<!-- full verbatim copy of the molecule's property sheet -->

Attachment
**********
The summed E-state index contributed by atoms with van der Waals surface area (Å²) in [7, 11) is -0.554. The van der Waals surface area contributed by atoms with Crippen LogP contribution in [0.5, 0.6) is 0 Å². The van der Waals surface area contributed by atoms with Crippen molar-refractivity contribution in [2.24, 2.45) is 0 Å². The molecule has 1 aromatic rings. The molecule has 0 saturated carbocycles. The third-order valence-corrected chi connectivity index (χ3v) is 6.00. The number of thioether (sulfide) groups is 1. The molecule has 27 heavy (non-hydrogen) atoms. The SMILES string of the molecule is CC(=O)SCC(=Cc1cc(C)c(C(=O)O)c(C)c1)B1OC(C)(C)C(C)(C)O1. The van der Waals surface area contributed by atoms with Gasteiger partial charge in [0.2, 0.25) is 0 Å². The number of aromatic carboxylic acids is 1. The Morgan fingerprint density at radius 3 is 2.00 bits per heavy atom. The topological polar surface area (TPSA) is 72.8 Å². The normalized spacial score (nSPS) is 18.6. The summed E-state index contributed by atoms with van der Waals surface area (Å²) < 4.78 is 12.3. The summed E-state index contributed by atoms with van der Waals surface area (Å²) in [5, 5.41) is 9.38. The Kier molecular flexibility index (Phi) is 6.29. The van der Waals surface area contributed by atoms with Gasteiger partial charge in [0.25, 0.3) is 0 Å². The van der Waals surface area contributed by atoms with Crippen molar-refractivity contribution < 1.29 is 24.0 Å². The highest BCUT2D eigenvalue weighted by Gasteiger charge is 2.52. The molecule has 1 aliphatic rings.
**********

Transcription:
The summed E-state index contributed by atoms with van der Waals surface area (Å²) in [7, 11) is -0.554. The van der Waals surface area contributed by atoms with Crippen LogP contribution in [0.5, 0.6) is 0 Å². The van der Waals surface area contributed by atoms with Crippen molar-refractivity contribution in [2.24, 2.45) is 0 Å². The molecule has 1 aromatic rings. The molecule has 0 saturated carbocycles. The third-order valence-corrected chi connectivity index (χ3v) is 6.00. The number of thioether (sulfide) groups is 1. The molecule has 27 heavy (non-hydrogen) atoms. The SMILES string of the molecule is CC(=O)SCC(=Cc1cc(C)c(C(=O)O)c(C)c1)B1OC(C)(C)C(C)(C)O1. The van der Waals surface area contributed by atoms with Gasteiger partial charge in [0.2, 0.25) is 0 Å². The number of aromatic carboxylic acids is 1. The Morgan fingerprint density at radius 3 is 2.00 bits per heavy atom. The topological polar surface area (TPSA) is 72.8 Å². The normalized spacial score (nSPS) is 18.6. The summed E-state index contributed by atoms with van der Waals surface area (Å²) < 4.78 is 12.3. The summed E-state index contributed by atoms with van der Waals surface area (Å²) in [5, 5.41) is 9.38. The Kier molecular flexibility index (Phi) is 6.29. The van der Waals surface area contributed by atoms with Gasteiger partial charge in [0.25, 0.3) is 0 Å². The van der Waals surface area contributed by atoms with Crippen molar-refractivity contribution < 1.29 is 24.0 Å². The highest BCUT2D eigenvalue weighted by Gasteiger charge is 2.52. The molecule has 1 aliphatic rings.